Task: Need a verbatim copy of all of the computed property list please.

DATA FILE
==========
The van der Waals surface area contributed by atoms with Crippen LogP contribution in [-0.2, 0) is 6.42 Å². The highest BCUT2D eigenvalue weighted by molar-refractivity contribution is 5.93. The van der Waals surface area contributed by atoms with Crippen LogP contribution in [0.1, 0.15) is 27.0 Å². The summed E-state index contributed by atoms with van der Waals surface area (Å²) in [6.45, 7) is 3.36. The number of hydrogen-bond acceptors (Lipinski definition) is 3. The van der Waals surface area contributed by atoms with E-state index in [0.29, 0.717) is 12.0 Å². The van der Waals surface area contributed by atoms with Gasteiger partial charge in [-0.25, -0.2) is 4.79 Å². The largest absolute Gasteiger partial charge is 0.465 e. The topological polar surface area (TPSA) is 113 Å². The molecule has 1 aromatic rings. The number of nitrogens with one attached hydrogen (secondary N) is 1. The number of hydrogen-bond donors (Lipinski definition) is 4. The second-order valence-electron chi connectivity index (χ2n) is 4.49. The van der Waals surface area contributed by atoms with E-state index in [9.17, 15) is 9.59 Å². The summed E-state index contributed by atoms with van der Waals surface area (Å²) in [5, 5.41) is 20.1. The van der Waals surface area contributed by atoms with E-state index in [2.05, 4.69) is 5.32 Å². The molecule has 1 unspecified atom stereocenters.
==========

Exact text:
The van der Waals surface area contributed by atoms with Crippen LogP contribution in [-0.2, 0) is 6.42 Å². The highest BCUT2D eigenvalue weighted by molar-refractivity contribution is 5.93. The van der Waals surface area contributed by atoms with Crippen LogP contribution in [0.1, 0.15) is 27.0 Å². The summed E-state index contributed by atoms with van der Waals surface area (Å²) in [6.45, 7) is 3.36. The number of hydrogen-bond acceptors (Lipinski definition) is 3. The van der Waals surface area contributed by atoms with E-state index in [0.29, 0.717) is 12.0 Å². The van der Waals surface area contributed by atoms with Gasteiger partial charge in [-0.25, -0.2) is 4.79 Å². The largest absolute Gasteiger partial charge is 0.465 e. The topological polar surface area (TPSA) is 113 Å². The molecule has 1 aromatic rings. The number of nitrogens with one attached hydrogen (secondary N) is 1. The number of hydrogen-bond donors (Lipinski definition) is 4. The second-order valence-electron chi connectivity index (χ2n) is 4.49. The van der Waals surface area contributed by atoms with E-state index in [9.17, 15) is 9.59 Å². The summed E-state index contributed by atoms with van der Waals surface area (Å²) in [5, 5.41) is 20.1. The van der Waals surface area contributed by atoms with E-state index in [2.05, 4.69) is 5.32 Å². The molecule has 1 unspecified atom stereocenters.